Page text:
Departure for the Islands
When Canada, also called New France, became a royal province in 1663, there were at least six male colonists of marriageable age for every European-born female. With a view to reducing this imbalance and to ensuring the settlement of the colony, King Louis XIV subsidized the cost of passage to New France for nearly 770 young women between 1663 and 1673. When finances permitted, he granted each a dowry of 50 livres intended to facilitate their marriage and settlement. Contrary to persistent legend, these girls were not prostitutes, but more often orphans who had been raised at the General Hospital of Paris. Within months of their arrival, marriage to one of the colony’s many suitors followed. In the early 1680s, Louis XIV sought to complete this policy of “feminization” by offering the “King’s Gift,” a dowry of 50 livres to every permanent settler to intermarry. In Louisiana, at the time of the Compagnie d’Occident (Company of the West), there was also an appeal to filles du Roi, or filles à la cassette (King’s daughters, or casket girls) as they were called there; 120 women volunteers thus were transported to Louisiana in 1719–20. In addition, at the beginning of the 18th century, around 200 prostitutes (also called femmes de mauvaise vie, or women of questionable reputation) were sent to the Mississippi colony as a consequence of the Regency’s ban on prostitution. Most of them had been imprisoned at the Salpêtrière (a former arsenal renovated by Louis XIV to house the poor) for begging, loitering, prostitution, and other crimes. One of these women, Marie-Anne Lescaut, was the inspiration for the heroine of Abbé Prévost’s novel Manon Lescaut. This print, entitled “Départ pour les îles,” depicts the deportation to America of prostitutes, which is satirized in the images and in the accompanying verse. The print was engraved by Pierre Dupin (1690–1751) in the manner of the artist Antoine Watteau.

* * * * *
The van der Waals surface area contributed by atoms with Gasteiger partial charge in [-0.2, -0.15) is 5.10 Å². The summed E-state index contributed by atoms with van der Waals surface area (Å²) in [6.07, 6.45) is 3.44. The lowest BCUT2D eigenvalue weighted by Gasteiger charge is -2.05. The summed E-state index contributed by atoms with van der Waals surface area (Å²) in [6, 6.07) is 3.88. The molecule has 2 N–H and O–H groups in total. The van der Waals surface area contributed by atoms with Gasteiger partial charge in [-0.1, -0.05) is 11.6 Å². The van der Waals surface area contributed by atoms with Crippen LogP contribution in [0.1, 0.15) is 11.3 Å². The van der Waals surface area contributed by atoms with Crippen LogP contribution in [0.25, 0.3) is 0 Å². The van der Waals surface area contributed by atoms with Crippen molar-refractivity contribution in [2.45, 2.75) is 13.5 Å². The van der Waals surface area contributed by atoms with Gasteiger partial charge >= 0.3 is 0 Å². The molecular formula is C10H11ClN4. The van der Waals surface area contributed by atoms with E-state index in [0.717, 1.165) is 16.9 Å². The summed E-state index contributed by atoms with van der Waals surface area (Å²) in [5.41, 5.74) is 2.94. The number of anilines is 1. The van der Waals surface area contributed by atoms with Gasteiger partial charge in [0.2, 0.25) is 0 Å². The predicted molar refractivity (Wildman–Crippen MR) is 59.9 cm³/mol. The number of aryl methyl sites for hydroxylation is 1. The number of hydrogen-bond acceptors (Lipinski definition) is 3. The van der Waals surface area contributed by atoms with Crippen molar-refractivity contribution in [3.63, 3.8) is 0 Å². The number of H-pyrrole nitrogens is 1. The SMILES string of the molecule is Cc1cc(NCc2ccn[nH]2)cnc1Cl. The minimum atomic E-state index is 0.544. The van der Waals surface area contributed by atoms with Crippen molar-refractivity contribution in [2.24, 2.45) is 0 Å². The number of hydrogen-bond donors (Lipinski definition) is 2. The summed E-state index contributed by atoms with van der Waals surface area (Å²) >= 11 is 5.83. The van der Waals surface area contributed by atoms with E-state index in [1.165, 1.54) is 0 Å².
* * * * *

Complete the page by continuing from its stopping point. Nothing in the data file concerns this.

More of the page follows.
Margueritte Chéreau, Paris
Title in Original Language
Départ pour les îles
Type of Item
1 etching ; 27.9 x 36 centimeters
- Peter Gagné, King’s Daughters and Founding Mothers: The Filles du Roi, 1663–1673 (Orange Park, Florida: Quintin Publications, 2001–8).
Last updated: January 8, 2018